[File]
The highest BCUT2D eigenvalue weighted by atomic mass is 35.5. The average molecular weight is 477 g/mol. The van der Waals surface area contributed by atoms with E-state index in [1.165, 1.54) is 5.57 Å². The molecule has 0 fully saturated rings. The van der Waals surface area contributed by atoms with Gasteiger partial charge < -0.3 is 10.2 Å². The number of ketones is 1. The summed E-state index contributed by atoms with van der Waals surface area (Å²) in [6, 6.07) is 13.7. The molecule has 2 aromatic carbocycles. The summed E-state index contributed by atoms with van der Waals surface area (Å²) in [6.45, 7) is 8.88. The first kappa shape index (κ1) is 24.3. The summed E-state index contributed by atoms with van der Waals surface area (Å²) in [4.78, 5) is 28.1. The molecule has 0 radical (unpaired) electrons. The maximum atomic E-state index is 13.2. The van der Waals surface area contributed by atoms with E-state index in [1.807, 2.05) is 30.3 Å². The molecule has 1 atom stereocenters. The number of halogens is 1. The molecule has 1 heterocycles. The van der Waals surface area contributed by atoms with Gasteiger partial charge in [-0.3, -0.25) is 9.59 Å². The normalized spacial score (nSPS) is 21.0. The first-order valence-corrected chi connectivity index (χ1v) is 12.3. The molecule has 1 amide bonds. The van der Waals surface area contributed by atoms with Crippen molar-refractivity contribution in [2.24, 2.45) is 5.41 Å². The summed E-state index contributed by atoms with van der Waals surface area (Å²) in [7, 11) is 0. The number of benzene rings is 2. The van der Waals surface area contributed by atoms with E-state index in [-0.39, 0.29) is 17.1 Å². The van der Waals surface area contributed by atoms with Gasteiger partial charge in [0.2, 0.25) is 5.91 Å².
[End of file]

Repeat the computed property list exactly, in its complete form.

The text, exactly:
The highest BCUT2D eigenvalue weighted by atomic mass is 35.5. The average molecular weight is 477 g/mol. The van der Waals surface area contributed by atoms with E-state index in [1.165, 1.54) is 5.57 Å². The molecule has 0 fully saturated rings. The van der Waals surface area contributed by atoms with Gasteiger partial charge < -0.3 is 10.2 Å². The number of ketones is 1. The summed E-state index contributed by atoms with van der Waals surface area (Å²) in [6, 6.07) is 13.7. The molecule has 2 aromatic carbocycles. The summed E-state index contributed by atoms with van der Waals surface area (Å²) in [6.45, 7) is 8.88. The first kappa shape index (κ1) is 24.3. The summed E-state index contributed by atoms with van der Waals surface area (Å²) in [4.78, 5) is 28.1. The molecule has 0 radical (unpaired) electrons. The maximum atomic E-state index is 13.2. The van der Waals surface area contributed by atoms with E-state index in [1.807, 2.05) is 30.3 Å². The molecule has 1 atom stereocenters. The number of halogens is 1. The molecule has 1 heterocycles. The van der Waals surface area contributed by atoms with Gasteiger partial charge in [-0.3, -0.25) is 9.59 Å². The normalized spacial score (nSPS) is 21.0. The first-order valence-corrected chi connectivity index (χ1v) is 12.3. The molecule has 1 amide bonds. The van der Waals surface area contributed by atoms with Crippen molar-refractivity contribution in [2.24, 2.45) is 5.41 Å². The summed E-state index contributed by atoms with van der Waals surface area (Å²) in [7, 11) is 0. The number of benzene rings is 2. The van der Waals surface area contributed by atoms with E-state index in [-0.39, 0.29) is 17.1 Å². The van der Waals surface area contributed by atoms with Gasteiger partial charge in [0.2, 0.25) is 5.91 Å².